The Mad Company of Players brings all the punk and sass to the yard. Theo - Josh Baum-Shmigel, Declan/Gerard - Lance Still, Chase - Connor Nightingale, Brian/Miguel - Luka Black, Andrew - Aidan Jarosz, and Joshua (Favorite Son) - Frederick Night. The Sisters of the Green Day Hood are Alysha - Erika Kunath, Libby - Julia Abbadini, Leslie Jacy Todorovich, and Francesca - Francesca Marino. These folks bring everything they can to the party. they fill the stage with light, and energy, and the best thing in the world is watching people who can't wait to get back on the stage again. Overall, they kill it.

There is some feedback. The most important one is the sound. Many times the mics aren't turned up enough to hear the lead singers. Solo lines are lost, and sometimes even the lead characters are left probably wondering if their mic is working. This being a rock show with the band on the stage, we already know it is going to be loud, so I don't know what the feedback level is within the theatre, but crank that vocal up! There are a couple moments where the lighting is off a bit for solos. St. Jimmy is left in the dark when she is on top of the scaffolding when she comes down the center, and Heffner was smart enough to stay in his light when he moved, and the spot didn't go with him. Also, this show is demanding, so I did notice when a few folks were not 150% throwing everything they had into the numbers, and specific movement. I don't think you can give too much of yourselves. For me, the best note from a director is "Could you bring it back a little?", as opposed to, "Are you waiting for Godot? because he's not coming. So MOVE!"

Once again Artistic Director/Director Bruce Orendorf leaves it all on the boards. He has put together a very passionate cast, and also a kick-ass band that tackles this rock score like a rugby team on spring break with an open tab. Music Director Michael Abadini assembled bandmates that know exactly how to bat out of hell this stuff out. His partners in crime are Skylar Keffer and Julian Brill on Guitar, Chris Parsons on Bass Guitar, Nate Taylor on Drums/Percussion, and Abbadini covers the keyboard. Choreographer Jen Justice is perfectly in tune with the hang banging approach to the raucous, and also has the polish to give the Extraordinary Girl ( smooth Mary Vaccani) some beautiful moves to execute, which is done with immense flair. Costume Designer Amy Lence is dead on with the looks and feels, and adds to the tumult of the story. Scenic Designer and  Scenic Artist, KC Crookston and Amanda Fawcett, Lighting Designer Mike Larochelle, Sound Designer Tobias Peltier, Video Editing, and Design team, Bruce Orendorf, Michelle Adamczyk, Julia Abbadini, and Technical Director Myles Rapkin, completely transform the theatre space into a pit of punk stress and video madness. The coordination of Video to the show elements is a fierce touch to this production. Stage Manager Alexis Mcnicol called a great show.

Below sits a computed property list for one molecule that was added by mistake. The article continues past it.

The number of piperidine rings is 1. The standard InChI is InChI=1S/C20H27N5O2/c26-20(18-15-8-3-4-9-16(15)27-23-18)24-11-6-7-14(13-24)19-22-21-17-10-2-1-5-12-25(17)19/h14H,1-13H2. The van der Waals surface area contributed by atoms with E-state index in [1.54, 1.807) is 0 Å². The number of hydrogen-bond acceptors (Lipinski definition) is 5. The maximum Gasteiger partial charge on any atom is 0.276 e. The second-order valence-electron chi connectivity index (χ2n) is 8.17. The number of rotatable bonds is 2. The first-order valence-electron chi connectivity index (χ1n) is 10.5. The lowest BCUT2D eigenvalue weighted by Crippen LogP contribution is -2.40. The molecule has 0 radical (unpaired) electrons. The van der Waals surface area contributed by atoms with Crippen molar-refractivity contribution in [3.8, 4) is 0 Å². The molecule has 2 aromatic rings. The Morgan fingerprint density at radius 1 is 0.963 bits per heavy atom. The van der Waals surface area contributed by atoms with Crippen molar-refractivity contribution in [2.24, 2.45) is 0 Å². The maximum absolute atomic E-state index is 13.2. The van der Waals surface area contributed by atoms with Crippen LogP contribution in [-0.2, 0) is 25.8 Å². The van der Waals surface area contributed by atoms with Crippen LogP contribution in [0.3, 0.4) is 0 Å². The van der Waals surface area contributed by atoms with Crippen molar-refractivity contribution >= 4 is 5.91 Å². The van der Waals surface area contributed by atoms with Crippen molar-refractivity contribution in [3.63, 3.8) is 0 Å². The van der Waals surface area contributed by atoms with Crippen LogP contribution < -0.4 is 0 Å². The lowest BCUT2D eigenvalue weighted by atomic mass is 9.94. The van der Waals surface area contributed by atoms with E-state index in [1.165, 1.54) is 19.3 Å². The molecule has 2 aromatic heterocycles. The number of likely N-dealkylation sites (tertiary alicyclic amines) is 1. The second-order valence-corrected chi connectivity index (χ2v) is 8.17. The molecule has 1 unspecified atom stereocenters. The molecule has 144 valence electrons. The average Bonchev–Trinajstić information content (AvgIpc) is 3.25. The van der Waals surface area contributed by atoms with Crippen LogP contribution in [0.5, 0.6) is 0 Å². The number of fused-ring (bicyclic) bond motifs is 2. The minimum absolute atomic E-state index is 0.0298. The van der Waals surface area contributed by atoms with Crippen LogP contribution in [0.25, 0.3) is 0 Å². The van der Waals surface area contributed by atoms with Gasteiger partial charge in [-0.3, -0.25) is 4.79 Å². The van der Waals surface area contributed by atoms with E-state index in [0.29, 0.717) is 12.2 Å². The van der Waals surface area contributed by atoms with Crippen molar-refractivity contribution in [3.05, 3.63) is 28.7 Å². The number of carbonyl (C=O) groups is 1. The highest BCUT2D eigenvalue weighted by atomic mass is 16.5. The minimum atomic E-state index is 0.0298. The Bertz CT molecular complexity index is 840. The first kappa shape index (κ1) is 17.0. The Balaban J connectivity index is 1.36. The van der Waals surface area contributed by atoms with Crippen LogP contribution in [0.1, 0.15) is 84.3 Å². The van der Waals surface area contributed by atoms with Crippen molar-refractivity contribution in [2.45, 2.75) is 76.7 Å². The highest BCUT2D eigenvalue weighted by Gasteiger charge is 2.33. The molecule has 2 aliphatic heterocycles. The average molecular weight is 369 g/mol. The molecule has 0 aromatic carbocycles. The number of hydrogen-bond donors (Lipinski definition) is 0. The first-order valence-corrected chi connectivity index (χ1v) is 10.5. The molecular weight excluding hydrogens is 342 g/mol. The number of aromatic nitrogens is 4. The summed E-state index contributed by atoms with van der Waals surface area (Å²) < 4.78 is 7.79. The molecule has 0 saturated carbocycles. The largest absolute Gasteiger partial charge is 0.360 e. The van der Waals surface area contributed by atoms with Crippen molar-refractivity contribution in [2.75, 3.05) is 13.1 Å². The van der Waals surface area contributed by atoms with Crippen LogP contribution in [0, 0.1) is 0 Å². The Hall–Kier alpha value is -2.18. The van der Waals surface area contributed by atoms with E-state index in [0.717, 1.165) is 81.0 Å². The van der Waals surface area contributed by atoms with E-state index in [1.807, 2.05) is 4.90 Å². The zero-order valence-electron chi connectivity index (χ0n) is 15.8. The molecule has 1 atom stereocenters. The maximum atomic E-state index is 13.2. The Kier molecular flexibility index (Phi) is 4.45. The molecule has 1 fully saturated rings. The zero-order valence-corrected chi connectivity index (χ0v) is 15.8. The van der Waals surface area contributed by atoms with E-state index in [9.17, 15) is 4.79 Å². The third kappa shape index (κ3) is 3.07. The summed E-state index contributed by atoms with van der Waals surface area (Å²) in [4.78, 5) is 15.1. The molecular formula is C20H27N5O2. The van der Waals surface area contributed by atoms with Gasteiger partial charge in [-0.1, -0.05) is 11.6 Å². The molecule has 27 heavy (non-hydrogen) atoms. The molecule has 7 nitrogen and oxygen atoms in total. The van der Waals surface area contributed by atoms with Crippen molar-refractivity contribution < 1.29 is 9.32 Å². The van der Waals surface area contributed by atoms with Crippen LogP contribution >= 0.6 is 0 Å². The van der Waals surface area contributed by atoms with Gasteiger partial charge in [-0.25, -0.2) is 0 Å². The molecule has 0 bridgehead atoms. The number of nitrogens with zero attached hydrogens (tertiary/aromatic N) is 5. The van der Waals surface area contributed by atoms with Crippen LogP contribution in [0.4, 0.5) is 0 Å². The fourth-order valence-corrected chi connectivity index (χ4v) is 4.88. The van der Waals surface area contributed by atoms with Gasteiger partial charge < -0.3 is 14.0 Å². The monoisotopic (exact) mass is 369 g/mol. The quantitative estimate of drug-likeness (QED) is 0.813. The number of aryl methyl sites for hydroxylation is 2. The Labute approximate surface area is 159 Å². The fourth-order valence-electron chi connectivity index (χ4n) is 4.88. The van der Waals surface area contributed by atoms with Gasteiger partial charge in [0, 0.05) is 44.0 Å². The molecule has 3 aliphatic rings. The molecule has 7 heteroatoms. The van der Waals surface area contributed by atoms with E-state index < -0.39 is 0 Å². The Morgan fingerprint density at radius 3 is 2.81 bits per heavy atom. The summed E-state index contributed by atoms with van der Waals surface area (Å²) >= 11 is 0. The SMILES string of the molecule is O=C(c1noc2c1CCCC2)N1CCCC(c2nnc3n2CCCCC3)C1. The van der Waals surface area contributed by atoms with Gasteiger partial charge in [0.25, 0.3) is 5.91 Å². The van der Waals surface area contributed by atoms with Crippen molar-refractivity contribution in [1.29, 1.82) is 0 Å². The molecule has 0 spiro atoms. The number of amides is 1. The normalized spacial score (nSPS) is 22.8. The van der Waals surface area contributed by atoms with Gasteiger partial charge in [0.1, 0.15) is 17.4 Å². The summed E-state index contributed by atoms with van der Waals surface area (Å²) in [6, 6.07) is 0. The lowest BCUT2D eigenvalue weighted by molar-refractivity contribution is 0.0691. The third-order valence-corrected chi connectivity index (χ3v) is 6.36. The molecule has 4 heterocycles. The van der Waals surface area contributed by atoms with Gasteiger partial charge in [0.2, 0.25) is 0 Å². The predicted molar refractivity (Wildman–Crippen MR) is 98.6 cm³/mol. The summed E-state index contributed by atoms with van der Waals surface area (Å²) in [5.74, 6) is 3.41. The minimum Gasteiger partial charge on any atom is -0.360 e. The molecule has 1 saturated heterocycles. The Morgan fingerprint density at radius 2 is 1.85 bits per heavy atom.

This is a very impressive show for a community theatre to take on, and execute. There is so much competition in our area, it is getting tougher and tougher to cast. Orendorf did a great job bringing this show to life, and you can tell the cast as bonded and is ready to give everything they have. 

With two theatres that have shared the same building for years, and then deciding to try to come together to form one cohesive artistic vision, I am sure there is bound to be friction. There always is when artistic temperments mesh. But I hope both entities know that the compromise of ideas and engaging performances will result in everyone benefiting from a unique vision and most importantly, the outreach to a diverse community. Even a blended approach will greatly enhance the opportunities for the community and the performers to grow in an ever challenging cathartic process that we all share. Be proud of what you have done here. Compromise is not a bad word. It is the best of both worlds. 

Cleveland Stage Alliance
Ticket Information
and Promotional Materials

Through May 13


7:30pm Thursdays
7:30pm Fridays
7:30pm Saturdays
2pm Sundays

$15 General Admission

(440) 526-6436

The Brecksville Theatre
49 Public Square